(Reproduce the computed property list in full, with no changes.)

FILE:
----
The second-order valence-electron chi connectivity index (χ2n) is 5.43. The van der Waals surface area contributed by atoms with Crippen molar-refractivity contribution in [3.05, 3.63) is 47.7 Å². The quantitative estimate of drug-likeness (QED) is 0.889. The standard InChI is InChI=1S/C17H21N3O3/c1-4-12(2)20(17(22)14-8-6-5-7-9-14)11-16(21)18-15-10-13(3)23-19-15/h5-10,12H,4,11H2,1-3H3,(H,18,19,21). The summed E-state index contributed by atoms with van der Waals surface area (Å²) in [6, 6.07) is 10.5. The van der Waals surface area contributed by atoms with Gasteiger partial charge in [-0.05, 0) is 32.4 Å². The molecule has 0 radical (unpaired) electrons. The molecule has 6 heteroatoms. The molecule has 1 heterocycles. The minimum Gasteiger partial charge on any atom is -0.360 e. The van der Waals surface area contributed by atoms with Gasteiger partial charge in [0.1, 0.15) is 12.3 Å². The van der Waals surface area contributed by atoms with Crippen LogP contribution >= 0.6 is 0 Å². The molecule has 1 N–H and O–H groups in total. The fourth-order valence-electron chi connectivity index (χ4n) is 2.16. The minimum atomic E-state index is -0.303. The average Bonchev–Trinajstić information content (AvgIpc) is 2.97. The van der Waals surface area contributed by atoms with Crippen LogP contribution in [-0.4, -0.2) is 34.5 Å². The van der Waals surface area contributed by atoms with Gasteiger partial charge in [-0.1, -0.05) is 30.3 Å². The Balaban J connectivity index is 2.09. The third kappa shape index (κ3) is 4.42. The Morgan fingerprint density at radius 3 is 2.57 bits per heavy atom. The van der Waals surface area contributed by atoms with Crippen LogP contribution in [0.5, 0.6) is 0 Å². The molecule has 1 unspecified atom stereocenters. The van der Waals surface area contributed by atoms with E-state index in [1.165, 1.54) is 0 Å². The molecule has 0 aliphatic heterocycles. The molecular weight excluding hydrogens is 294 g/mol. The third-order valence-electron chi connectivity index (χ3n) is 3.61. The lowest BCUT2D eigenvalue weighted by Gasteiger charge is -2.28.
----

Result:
The second-order valence-electron chi connectivity index (χ2n) is 5.43. The van der Waals surface area contributed by atoms with Crippen molar-refractivity contribution in [3.05, 3.63) is 47.7 Å². The quantitative estimate of drug-likeness (QED) is 0.889. The standard InChI is InChI=1S/C17H21N3O3/c1-4-12(2)20(17(22)14-8-6-5-7-9-14)11-16(21)18-15-10-13(3)23-19-15/h5-10,12H,4,11H2,1-3H3,(H,18,19,21). The summed E-state index contributed by atoms with van der Waals surface area (Å²) in [6, 6.07) is 10.5. The van der Waals surface area contributed by atoms with Gasteiger partial charge in [-0.05, 0) is 32.4 Å². The molecule has 0 radical (unpaired) electrons. The molecule has 6 heteroatoms. The molecule has 1 heterocycles. The minimum Gasteiger partial charge on any atom is -0.360 e. The van der Waals surface area contributed by atoms with Gasteiger partial charge in [0.1, 0.15) is 12.3 Å². The van der Waals surface area contributed by atoms with Crippen LogP contribution >= 0.6 is 0 Å². The molecule has 1 N–H and O–H groups in total. The fourth-order valence-electron chi connectivity index (χ4n) is 2.16. The minimum atomic E-state index is -0.303. The average Bonchev–Trinajstić information content (AvgIpc) is 2.97. The van der Waals surface area contributed by atoms with Crippen LogP contribution in [-0.4, -0.2) is 34.5 Å². The van der Waals surface area contributed by atoms with Gasteiger partial charge in [-0.1, -0.05) is 30.3 Å². The Balaban J connectivity index is 2.09. The third kappa shape index (κ3) is 4.42. The Morgan fingerprint density at radius 3 is 2.57 bits per heavy atom. The van der Waals surface area contributed by atoms with Crippen LogP contribution in [0.5, 0.6) is 0 Å². The molecule has 1 unspecified atom stereocenters. The van der Waals surface area contributed by atoms with E-state index in [1.165, 1.54) is 0 Å². The molecule has 0 aliphatic heterocycles. The molecular weight excluding hydrogens is 294 g/mol. The third-order valence-electron chi connectivity index (χ3n) is 3.61. The lowest BCUT2D eigenvalue weighted by Gasteiger charge is -2.28.